'Skeets' Mehrer identified as pilot killed in Camas plane crash

84-year-old aviator had large collection of World War II aircraft

By John Branton and Dave Kern

Published:

Updated: August 3, 2011, 8:37 PM

 

Skeets Mehrer, 84, revered as a pilot and collector of World War II airplanes, died Wednesday afternoon when his 1960 Piper Comanche crashed in a field less than a mile northeast of Grove Field.

Jim Metzger, who operates a maintenance facility at Grove, said his belief is that Mehrer suffered a medical problem that caused the crash.

“I can tell you Skeets was an excellent pilot … and he would not have lost control of the airplane.”

Metzger said the Comanche (also called a PA-24-250) needed repairs from an earlier flight to Hermiston, Ore. Pilot Mike Kanooth of Washougal flew Mehrer on Wednesday to pick up the plane in Hermiston and they were flying back together.

Metzger said Mehrer was maneuvering near Grove, allowing another pilot to land. Kanooth also was in the air.

He said Mehrer owned 5 acres at the north end of Grove Field with two hangars and a mobile home. Mehrer’s residence was in Canby, Ore.

“He owned approximately 15 airplanes,” Metzger said. “It’s believed he had the largest collection of World War II Stearman airplanes in the world.”

His given name was Wilbert, but Metzger said everyone knew him as Skeets.

The plane went down about 4:40 p.m. northeast of the intersection of Northeast 267th Avenue and 19th Street, coming to rest on a small hill northeast of the Fern Prairie Market.

Aerial photos from Portland news helicopters showed the plane hit the field and skidded as it came to rest.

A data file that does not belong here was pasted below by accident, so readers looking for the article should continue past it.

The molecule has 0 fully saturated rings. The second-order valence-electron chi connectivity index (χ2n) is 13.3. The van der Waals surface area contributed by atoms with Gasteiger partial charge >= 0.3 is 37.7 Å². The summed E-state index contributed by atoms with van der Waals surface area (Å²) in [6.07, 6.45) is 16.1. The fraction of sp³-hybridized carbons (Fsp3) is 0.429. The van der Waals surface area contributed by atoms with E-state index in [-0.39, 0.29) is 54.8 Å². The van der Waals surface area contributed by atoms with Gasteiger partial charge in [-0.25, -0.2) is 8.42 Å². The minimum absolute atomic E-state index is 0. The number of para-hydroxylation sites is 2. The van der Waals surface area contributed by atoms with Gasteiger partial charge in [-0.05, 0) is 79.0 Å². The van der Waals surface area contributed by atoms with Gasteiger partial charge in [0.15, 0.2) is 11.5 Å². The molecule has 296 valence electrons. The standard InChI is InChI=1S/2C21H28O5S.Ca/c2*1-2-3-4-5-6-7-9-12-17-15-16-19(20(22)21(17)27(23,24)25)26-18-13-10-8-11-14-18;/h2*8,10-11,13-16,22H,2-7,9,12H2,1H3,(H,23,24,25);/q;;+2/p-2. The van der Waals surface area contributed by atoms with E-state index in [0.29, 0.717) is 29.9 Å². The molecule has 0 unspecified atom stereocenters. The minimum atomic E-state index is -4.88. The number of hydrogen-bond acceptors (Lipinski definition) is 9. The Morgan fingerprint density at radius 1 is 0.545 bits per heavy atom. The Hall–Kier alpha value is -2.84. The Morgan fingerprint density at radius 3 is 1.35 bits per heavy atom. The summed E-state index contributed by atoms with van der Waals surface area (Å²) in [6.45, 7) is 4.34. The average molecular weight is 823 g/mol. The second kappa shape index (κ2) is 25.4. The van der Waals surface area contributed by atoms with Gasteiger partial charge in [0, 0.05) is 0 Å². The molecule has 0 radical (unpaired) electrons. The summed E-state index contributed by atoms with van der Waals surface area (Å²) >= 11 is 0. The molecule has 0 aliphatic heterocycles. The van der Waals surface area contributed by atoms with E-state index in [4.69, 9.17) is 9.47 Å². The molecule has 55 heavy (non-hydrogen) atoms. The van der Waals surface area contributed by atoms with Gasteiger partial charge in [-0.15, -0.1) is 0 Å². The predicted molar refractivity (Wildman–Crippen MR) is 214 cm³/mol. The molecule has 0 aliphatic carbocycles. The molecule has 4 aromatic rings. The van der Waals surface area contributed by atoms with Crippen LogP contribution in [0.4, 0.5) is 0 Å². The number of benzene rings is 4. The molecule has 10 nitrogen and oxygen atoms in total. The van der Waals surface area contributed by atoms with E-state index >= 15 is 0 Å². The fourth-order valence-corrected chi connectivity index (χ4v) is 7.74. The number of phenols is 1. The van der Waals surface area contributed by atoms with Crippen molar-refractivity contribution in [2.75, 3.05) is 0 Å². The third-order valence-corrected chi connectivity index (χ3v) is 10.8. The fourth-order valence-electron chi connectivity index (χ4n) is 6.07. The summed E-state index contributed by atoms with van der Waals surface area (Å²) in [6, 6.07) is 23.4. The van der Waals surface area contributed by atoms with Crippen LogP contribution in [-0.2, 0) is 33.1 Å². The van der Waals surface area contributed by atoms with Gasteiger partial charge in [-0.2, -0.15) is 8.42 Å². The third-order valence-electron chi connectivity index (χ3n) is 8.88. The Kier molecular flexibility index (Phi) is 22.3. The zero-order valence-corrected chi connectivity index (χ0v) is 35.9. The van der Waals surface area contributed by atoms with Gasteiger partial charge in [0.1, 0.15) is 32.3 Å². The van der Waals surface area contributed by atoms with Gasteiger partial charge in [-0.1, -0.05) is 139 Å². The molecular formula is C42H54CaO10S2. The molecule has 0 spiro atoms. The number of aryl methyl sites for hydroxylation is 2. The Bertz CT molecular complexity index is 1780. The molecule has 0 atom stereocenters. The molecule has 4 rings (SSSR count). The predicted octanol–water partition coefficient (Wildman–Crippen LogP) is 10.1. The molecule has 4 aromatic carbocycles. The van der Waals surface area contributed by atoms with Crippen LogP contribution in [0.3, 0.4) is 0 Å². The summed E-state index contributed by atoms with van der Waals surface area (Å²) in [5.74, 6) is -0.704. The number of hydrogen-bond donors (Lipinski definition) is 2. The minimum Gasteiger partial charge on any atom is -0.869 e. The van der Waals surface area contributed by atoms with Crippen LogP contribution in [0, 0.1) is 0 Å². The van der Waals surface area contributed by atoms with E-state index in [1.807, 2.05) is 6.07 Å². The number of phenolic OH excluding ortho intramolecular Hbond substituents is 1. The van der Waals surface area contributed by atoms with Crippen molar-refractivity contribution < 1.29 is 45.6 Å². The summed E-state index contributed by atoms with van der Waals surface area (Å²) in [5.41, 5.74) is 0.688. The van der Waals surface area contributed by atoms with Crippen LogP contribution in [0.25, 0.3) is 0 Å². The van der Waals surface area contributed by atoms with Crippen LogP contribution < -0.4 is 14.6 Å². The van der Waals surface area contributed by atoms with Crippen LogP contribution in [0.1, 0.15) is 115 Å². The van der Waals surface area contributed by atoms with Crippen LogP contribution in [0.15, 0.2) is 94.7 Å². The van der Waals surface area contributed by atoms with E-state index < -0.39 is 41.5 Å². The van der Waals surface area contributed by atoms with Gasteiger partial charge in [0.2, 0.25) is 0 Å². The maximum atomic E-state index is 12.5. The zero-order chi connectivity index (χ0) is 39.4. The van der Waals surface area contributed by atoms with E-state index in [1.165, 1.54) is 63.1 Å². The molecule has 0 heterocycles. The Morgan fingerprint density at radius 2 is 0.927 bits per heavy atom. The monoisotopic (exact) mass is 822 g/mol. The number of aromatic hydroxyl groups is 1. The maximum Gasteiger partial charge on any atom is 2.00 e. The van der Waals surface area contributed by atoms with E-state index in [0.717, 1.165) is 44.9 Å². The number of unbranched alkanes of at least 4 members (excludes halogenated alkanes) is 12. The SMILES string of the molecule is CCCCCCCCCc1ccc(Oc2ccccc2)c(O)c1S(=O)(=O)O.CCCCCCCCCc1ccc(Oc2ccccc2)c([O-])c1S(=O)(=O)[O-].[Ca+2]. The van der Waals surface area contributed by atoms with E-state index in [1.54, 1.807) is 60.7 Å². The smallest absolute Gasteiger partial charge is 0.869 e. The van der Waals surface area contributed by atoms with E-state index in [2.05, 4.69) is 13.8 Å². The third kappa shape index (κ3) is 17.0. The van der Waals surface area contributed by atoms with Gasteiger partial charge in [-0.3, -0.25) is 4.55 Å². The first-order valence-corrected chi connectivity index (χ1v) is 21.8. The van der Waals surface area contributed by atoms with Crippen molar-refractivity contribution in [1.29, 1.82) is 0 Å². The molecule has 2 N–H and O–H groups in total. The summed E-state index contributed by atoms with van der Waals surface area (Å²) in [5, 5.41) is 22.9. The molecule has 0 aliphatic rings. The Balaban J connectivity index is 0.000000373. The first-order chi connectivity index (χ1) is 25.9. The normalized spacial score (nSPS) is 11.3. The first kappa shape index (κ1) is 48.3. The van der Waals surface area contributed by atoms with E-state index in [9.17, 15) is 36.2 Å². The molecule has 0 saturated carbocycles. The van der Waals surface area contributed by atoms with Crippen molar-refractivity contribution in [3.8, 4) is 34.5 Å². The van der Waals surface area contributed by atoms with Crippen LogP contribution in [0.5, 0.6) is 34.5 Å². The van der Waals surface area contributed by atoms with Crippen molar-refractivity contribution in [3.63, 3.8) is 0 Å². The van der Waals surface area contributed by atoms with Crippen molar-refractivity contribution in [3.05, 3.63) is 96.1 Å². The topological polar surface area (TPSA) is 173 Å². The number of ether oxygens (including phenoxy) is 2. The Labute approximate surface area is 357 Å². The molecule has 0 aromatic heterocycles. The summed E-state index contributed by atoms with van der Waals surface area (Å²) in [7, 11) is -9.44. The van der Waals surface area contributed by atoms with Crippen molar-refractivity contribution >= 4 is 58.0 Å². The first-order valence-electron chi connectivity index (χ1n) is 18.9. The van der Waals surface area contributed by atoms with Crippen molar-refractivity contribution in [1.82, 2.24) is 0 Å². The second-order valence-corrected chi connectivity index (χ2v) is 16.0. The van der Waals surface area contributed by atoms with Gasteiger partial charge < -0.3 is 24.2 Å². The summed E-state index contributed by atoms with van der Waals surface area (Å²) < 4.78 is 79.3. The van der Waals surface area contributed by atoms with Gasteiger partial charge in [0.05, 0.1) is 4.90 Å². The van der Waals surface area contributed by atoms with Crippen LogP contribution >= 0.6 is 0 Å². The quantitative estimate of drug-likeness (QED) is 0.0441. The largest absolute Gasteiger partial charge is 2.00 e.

The area near the plane crash is full of homes on acreage.

A witness who saw the crash said the plane came in and nose-dived into the ground “at full throttle.”

“I don’t want to relive what I saw,” the man said. He wouldn’t give his name.

Larry Mills, 77, was inside his home just across the road from the crash site.

“It went right over the top of my place, full throttle, and two seconds later, I heard ‘boom,’ ” Mills said.

Sherri Weiser, who lives with her husband, Dave, near the crash scene, said she was in a bedroom when she heard the plane coming toward her.

“I just heard a super, super loud noise,” she said. “I looked out a window and I could just see the wings of a plane. I was pretty sure it was going to hit the house. I went to the front door to get out.”

“I could see him trying to turn. I came out the front door and felt the house shake, and the ground shake, like a small earthquake.”

She added: “I came around the other side of the house and I saw a piece of the tail. I called 911.”

She said a man and a boy went through the barb-wire fence to try and help, but it was too late.

“It’s so sad for the family,” she said.

The FAA and the National Transportation Safety Board will investigate.

Wednesday’s crash was the second one in less than a month involving a plane from Grove Field. On July 5, pilot Steven Leigh Emerson of Camas hit a tree near Larch Mountain and landed in a gravel pit. He and a passenger were injured. Emerson told investigators he had just taken off from Grove Field and was flying low to stay out of the controlled airspace around Portland International Airport while awaiting permission to enter.

In 1995, Mehrer was featured in a story in The Columbian. A photograph showed him in a 1943-vintage Boeing Stearman.

“Everybody knew Skeets,” said pilot John McKibbin of Vancouver. “He was a huge supporter of the Pearson Air Museum since the beginning.”

Metzger of Grove Field noted that Mehrer had two airplanes on display at the Pearson museum and two more at the museum in Hood River, Ore.

McKibbin added that Mehrer owned a North American Aviation T-6 Texan World War II fighter trainer.

Mehrer also owned the Lickety Split racing team that competed in the National Championship Air Races in Reno, Nev., each year. McKibbin said Mehrer had a pit crew of about 20, and a “fun meter” was always on display. “The fun meter was always off the chart,” McKibbin said. “Everybody loved this guy.”

Mark Bowder and Craig Brown contributed to this story.